Tourism industry should be given industry, export and infrastructure status

Travel and Tourism is a key contributor to the Indian economy and hence warrants strong focus via budgetary allocation, given its ability to catalyse the growth engine for both revenue and job creation.

Feb 01, 2017 03:02 IST India Infoline News Service

Thomas Cook
The tourism industry is one of the largest and most dynamic sectors globally, accounting for more than a third of the total services trade. The UNWTO expects that the sector will provide 296 million jobs globally by 2019. Travel and Tourism is a key contributor to the Indian economy and hence warrants strong focus via budgetary allocation, given its ability to catalyse the growth engine for both revenue and job creation. It is of value then that the Tourism industry be given industry, export and infrastructure status.

Incredible India will seem but an unfulfilled promise if not backed by strong and sustained initiatives to bridge gaps in infrastructure (air-road-rail connectivity; also sea/river potential; accommodation), taxation, sanitation, security of tourists and finally marcom.

The potential is immense and not restricted to inbound tourism, but clearly the yet under-leveraged domestic tourism sector (leisure, business, b-leisure and MICE).

While the Government’s initiatives to strengthen domestic connectivity as well as international accessibility have borne positive results, there is a significant gap in terms of infrastructure development, accommodation, recreational outlets, rationalisation and uniformity of taxation and concerns on tourist security and sanitation that still need to be addressed, and on priority.

Prime Minister Narendra Modi had created a strong beginning and we are confident that we will see impactful tourism inclusions via the Finance Minister’s Budget 2017-18, and what is vital is that this is coupled with sustained execution on-ground.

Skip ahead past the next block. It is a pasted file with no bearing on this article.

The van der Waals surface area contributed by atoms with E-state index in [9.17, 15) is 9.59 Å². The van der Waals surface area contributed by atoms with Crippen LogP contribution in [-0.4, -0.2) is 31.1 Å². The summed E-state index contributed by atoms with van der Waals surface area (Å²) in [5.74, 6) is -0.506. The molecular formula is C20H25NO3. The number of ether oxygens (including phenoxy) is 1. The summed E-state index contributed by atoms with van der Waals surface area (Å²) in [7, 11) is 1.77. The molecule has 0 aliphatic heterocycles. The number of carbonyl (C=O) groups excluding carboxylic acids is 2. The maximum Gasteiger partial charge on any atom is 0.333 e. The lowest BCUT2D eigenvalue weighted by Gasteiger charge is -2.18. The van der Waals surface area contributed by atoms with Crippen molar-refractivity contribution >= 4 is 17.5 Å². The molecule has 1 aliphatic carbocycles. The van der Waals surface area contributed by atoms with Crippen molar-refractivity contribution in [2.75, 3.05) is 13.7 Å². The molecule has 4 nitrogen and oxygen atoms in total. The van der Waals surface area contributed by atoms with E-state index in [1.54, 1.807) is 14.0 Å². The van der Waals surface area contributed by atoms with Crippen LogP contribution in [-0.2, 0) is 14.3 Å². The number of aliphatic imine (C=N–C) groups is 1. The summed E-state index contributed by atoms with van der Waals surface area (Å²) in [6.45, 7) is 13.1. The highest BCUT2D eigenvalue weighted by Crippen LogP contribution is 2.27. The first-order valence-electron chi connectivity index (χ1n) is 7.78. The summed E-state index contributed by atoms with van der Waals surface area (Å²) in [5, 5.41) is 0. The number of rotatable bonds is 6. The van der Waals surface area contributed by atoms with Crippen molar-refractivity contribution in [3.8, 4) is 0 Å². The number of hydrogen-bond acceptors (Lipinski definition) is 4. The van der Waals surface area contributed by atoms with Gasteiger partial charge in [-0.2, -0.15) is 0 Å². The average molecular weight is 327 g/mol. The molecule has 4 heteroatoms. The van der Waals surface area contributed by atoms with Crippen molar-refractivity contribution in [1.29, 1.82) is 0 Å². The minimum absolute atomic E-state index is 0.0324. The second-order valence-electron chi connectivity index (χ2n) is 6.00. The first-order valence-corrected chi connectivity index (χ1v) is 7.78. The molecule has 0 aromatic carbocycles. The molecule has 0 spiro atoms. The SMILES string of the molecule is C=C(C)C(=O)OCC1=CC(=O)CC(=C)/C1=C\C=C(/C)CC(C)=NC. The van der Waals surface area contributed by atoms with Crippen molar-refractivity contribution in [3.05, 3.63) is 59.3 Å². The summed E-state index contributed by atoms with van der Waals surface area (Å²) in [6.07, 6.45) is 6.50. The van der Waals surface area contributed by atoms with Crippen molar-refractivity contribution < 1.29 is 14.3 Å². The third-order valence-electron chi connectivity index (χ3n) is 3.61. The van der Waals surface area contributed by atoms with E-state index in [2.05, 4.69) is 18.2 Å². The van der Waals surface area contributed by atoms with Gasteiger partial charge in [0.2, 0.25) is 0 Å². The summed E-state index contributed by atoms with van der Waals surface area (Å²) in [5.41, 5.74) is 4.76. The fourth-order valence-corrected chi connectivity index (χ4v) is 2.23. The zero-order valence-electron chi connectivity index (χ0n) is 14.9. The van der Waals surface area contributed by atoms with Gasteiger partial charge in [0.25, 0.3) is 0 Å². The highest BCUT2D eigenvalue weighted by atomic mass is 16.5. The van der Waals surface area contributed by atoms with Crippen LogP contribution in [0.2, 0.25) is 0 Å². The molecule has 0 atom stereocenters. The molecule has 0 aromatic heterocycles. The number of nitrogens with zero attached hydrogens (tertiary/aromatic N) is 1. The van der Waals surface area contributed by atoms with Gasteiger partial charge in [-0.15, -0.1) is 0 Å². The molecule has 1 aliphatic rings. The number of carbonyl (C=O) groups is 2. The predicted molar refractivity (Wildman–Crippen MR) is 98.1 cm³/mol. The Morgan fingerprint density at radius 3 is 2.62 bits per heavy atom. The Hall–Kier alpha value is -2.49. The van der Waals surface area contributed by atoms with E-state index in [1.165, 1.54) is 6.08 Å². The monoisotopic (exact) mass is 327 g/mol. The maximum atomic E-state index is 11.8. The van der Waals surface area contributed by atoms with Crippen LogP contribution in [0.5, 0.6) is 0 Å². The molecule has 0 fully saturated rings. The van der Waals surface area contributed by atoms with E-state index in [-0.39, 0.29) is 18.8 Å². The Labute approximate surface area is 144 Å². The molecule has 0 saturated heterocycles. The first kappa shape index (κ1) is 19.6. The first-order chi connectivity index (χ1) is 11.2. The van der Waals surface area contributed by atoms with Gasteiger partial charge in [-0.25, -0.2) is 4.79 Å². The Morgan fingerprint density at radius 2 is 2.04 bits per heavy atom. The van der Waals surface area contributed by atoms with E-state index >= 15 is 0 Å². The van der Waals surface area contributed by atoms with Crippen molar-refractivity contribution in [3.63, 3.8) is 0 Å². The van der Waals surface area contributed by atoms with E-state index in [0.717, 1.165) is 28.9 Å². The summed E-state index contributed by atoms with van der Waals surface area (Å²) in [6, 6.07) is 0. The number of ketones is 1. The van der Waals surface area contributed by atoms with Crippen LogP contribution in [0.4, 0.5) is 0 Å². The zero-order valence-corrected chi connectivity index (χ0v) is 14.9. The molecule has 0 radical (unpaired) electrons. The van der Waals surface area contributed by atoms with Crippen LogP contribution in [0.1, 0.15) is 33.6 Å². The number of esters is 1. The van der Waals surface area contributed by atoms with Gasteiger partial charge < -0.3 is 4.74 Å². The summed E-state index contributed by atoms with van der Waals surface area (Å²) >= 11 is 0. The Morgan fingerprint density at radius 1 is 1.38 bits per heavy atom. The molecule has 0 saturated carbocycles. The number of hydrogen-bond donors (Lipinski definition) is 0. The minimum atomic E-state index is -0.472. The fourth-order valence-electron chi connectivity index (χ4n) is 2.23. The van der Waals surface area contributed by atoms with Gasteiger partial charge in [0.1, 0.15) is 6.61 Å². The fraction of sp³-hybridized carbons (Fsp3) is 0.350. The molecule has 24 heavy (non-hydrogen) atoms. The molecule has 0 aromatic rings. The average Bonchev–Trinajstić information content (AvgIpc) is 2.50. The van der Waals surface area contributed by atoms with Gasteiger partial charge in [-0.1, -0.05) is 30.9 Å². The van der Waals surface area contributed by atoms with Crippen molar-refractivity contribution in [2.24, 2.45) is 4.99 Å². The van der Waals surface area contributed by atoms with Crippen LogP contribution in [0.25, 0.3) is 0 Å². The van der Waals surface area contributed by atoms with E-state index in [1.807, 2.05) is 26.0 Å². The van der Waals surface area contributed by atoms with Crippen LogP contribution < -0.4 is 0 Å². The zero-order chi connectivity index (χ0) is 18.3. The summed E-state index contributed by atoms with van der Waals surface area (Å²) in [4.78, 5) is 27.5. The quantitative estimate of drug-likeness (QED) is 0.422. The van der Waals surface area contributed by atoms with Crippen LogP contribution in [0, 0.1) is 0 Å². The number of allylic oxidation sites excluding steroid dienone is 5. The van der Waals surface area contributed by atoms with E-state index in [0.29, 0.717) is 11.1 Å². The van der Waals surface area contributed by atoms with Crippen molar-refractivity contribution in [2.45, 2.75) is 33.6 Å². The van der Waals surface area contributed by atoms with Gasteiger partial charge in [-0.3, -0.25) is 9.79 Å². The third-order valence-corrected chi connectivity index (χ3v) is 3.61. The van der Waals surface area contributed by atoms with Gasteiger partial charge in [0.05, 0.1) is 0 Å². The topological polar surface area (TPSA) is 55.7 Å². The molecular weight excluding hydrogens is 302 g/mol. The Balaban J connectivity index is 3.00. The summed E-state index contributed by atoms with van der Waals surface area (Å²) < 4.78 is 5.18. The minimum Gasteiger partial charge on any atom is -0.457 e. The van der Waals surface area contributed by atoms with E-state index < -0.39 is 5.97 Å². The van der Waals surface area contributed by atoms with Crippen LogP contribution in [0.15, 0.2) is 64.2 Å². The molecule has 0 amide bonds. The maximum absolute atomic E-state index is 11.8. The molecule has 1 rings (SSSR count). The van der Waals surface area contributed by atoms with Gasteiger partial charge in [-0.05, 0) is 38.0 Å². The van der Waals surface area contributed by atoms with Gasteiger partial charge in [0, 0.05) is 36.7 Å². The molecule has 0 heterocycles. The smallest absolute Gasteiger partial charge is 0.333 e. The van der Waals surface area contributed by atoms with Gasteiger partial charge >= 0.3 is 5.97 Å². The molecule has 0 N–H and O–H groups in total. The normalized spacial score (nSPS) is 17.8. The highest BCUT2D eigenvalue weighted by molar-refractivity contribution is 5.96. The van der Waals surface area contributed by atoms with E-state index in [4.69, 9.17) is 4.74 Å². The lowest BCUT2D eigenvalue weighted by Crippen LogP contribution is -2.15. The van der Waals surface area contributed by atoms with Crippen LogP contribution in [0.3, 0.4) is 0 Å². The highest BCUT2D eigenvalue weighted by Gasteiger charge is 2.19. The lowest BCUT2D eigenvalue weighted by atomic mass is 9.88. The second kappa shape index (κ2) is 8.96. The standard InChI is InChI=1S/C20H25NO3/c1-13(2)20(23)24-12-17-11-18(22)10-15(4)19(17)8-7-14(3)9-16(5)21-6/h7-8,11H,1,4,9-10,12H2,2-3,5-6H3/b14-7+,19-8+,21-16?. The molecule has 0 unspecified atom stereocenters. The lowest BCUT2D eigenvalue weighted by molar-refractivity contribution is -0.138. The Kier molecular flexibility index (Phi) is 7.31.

The Indian aviation industry is on a high growth trajectory and is poised to become the third largest travel market by 2026. Yet there are several challenges related to complex policies, multi-tiered tax systems and poor infrastructure that serve as a deterrent.

If the Indian aviation sector is allowed to realize its potential in catalysing tourism both inbound and domestic, our expectation includes focus on reduction, uniformity and standardization of taxes on air fares via a single component that ushers in uniformity and transparency; equally lowering ATF pricing- a key component of an airline’s cost structure, to reduce overall costs, increasing affordability and giving impetus to air travel.

A high growth tourism industry not only complements growth in allied sectors like hospitality and aviation but it also directly contributes to the economic growth and drives direct and indirect employment. We look forward to The Union Budget’s focus on streamlining regulations to reduce the tax burden and improve the ‘ease of doing business’. An important consideration for the Government is the introduction of a single-window clearance system covering both Central and state laws, with pre-defined timelines for speedy clearances.

The author, Mahesh Iyer is COO, Thomas Cook (India) Ltd.

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